Peaches and Cream is a cultivar of white, sweet corn. Sweet corn is divided into three types according to genetics: normal sugary, sugary enhancer and supersweet, according to agriculturists with the University of Illinois. Peaches and Cream is the sugary enhancer type and prized by home gardeners who enjoy the tender texture and creamy taste of this corn variety. Plant Peaches and Cream corn seeds two weeks after the last frost date and you will harvest fresh, sweet corn within 83 days.
Choose a planting location for the Peaches and Cream corn. It should be an area that receives all day sun with deep soil. Don’t plant the corn in any depressions in the landscape as these can act as frost pockets, and corn is frost-intolerant.
Add a 4-inch layer of compost to the soil in the planting area and til it into the soil to a depth of 12 inches. Level the planting area and water until the top four inches of soil is moist but not saturated.
Plant Peaches and Cream seeds one-half inch deep, eight inches apart, in rows that are 16 to 18 inches apart. Plant at least two rows to ensure pollination. Keep the soil damp as the ears grow.
Dig a 3-inch deep trench, two inches to the side of each row, when the corn reaches 18 inches in height. Sprinkle starter fertilizer at the rate recommended on the package into the trenches and cover with soil. Water the area until it is damp.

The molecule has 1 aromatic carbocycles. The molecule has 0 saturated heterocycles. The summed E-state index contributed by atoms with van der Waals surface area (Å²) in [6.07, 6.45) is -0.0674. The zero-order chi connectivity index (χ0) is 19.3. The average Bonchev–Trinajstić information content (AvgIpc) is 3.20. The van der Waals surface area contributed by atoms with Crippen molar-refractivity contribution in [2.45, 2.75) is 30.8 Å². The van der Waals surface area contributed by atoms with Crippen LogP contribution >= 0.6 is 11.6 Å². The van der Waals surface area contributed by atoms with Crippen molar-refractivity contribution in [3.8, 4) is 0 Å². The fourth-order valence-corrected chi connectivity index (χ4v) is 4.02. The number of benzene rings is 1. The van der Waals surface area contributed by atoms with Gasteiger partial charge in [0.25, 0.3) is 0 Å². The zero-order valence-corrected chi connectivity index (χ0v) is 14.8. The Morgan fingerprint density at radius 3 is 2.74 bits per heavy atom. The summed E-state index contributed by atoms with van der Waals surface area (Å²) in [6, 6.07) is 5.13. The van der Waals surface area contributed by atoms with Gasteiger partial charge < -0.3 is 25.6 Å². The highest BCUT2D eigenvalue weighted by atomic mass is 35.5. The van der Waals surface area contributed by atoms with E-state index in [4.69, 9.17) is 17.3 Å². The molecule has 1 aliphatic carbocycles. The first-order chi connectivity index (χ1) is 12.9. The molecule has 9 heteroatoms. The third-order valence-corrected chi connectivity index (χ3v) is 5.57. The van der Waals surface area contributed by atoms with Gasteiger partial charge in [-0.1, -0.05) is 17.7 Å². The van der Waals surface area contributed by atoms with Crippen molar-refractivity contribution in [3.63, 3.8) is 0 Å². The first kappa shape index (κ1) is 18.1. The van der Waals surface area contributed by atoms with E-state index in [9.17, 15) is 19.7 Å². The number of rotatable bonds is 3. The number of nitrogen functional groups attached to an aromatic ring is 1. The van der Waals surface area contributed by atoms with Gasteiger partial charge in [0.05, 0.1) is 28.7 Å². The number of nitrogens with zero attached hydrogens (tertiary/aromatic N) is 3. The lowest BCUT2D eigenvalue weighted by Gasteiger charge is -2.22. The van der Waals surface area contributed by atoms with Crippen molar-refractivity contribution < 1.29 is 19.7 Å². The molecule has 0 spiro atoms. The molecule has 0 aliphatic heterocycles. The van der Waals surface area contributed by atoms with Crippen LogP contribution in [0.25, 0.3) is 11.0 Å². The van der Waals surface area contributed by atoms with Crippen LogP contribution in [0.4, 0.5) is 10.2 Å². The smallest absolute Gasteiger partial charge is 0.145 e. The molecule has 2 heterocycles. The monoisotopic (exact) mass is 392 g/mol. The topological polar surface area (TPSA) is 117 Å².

Fertilize with a half-strength, high-nitrogen fertilizer one week after tassels appear on the corn.
Harvest the corn two to three weeks after the tassles appear. Snap off the ears, twist and pull them from the stalk.
Things You Will Need
- Starter fertilizer
- High-nitrogen fertilizer
- Cover the growing area with plastic for two weeks prior to planting to quickly warm the soil.
- Prepare Corn Seed for Planting
- Corn Plant Life Cycle
- Store Corn
- Soak Corn Seeds Before Planting
- Grow Silver King Corn
- Grow Peaches & Cream Sweet Corn
- Parts of Corn Plants
- Get Rid of Ant Mounds
- When Is Corn on the Cob Ready to Harvest?
- Plant Corn Seed
- Life Cycle of a Corn Plant
- Save Your Own Corn Seeds to Grow